Civilizations: Conflict or Dialogue?

Innsbruck, 12 June 1998/P/HK/16000

At an international roundtable held at the University of Innsbruck (Austria), the participants sharply criticized the thesis by Harvard Professor Samuel Huntington according to which "clashes between civilizations" will determine the future of international relations. 

Experts from Austria, Germany, India, Libya, Mexico, Pakistan, Turkey and the United States analyzed the conditions of inter-cultural relations in the context of gloablization and a unipolar power structure after the end of East-West bipolarity. The meeting was co-chaired by Prof. Hans Koechler (Vienna) and Prof. Gudrun Grabher, Chair of the Dept. of American Studies at the University of Innsbruck. 

The President of the International Progress Organization, Dr. Hans Koechler, in his introductory statement warned of the dangers to world peace resulting from Huntington's paradigm. "The objective threat to world peace caused by the sheer size of destructive capacities in terms of armaments is magnified and strangely made more real by the very propagators of the paradigm of 'civilizational clahes'," Prof. Koechler said.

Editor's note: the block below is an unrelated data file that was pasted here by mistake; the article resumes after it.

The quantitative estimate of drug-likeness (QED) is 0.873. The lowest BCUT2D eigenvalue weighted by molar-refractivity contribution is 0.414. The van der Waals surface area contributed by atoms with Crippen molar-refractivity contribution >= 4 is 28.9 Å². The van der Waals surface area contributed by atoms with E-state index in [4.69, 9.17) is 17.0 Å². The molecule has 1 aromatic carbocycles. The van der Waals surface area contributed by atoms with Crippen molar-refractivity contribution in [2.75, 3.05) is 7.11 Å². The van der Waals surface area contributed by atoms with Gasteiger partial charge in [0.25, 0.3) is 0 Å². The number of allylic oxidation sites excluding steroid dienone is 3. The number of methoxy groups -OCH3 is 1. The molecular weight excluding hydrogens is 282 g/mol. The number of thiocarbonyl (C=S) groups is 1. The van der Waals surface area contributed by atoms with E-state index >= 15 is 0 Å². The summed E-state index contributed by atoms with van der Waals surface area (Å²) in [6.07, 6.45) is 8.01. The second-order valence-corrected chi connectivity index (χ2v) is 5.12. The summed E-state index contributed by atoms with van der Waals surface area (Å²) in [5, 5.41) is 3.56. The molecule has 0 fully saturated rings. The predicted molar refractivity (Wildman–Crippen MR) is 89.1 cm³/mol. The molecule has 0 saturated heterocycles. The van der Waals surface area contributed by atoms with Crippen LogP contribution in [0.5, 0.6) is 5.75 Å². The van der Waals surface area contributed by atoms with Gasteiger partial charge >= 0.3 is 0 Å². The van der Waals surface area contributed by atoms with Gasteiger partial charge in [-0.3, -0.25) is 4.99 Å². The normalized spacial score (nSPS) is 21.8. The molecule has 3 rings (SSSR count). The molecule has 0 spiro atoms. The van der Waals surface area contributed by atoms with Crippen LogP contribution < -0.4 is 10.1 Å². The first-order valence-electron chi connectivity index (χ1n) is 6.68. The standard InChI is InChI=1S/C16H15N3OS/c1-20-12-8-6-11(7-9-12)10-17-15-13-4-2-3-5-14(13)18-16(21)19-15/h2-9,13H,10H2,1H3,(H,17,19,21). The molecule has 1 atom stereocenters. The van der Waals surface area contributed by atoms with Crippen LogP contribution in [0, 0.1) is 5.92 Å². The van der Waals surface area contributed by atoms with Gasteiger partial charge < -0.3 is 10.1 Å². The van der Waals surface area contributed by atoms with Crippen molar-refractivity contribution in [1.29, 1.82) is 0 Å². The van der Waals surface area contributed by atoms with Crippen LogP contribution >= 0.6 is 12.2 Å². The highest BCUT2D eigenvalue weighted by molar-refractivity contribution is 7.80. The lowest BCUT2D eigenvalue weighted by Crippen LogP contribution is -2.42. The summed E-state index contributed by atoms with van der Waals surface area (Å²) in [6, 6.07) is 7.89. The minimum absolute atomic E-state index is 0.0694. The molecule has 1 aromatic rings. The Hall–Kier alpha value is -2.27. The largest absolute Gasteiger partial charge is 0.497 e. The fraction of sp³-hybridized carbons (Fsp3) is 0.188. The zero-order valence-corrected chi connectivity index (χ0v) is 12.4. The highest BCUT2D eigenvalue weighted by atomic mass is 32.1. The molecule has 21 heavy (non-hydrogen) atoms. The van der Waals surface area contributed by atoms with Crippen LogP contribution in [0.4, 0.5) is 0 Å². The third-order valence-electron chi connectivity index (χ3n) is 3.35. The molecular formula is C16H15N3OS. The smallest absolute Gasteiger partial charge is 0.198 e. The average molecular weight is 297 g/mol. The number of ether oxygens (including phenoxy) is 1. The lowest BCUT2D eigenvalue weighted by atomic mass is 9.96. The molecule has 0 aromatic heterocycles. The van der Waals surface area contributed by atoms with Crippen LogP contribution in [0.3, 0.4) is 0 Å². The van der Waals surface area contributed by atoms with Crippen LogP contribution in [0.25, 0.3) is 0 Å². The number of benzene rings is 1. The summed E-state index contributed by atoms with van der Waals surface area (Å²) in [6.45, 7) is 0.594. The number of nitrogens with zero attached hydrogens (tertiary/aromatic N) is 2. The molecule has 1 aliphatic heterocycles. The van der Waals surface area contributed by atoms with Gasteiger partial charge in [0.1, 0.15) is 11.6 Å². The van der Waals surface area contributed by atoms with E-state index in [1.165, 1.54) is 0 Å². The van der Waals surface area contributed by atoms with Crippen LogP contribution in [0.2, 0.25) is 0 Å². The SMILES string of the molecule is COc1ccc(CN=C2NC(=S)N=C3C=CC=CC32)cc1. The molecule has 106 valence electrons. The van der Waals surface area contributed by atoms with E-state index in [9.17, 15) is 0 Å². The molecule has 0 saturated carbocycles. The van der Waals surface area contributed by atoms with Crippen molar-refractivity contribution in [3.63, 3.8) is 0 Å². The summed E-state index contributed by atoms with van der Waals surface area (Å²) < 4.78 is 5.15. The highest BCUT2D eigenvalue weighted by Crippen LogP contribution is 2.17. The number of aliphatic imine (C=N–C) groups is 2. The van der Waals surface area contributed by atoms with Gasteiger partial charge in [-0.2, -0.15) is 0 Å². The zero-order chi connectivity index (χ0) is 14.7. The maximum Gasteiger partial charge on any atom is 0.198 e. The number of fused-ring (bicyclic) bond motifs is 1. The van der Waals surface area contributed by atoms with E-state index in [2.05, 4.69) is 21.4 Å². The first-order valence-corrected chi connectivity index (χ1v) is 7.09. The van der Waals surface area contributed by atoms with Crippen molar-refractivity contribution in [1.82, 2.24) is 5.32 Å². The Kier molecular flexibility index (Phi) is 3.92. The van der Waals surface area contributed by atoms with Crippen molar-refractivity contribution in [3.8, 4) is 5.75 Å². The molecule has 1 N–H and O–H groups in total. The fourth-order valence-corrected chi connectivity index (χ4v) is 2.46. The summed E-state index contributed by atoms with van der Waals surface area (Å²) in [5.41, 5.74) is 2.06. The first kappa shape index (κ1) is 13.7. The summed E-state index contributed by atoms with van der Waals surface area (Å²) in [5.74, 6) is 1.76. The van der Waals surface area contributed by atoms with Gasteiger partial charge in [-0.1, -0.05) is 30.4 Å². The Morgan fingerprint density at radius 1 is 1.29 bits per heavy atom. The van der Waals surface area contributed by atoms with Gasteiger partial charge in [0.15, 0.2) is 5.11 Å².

Other speakers dealt with "The Necessary Conditions of Inter-civilizational Dialogue" (Rajab Budabbus, Tripoli), with the "'Narcissism of Minor Differences' Nurturing the 'Clash of Civilizations'" (Tuerkkaya Ataoev, Ankara), with "The Conditions of Democracy: Pluralism, Conflicts, and Crises" (Ranu Samantrai, Claremont/USA), with "Conflict and Dialogue in South Asia" (Pervaiz Iqbal Cheema, Islamabad), with the "Cultural Self-Comprehension of India" (K. P. Misra, New Delhi), with "Old American Myths and New World Realities" (Donald C. Freeman, University of Southern California), and with "Mexico in Search of its Civilizational Identity" (Arturo Munoz Ledo, Mexico City).

The proceedings of the roundtable will be published by the International Progress Organization as vol. 24 of the series "Studies in International Relations."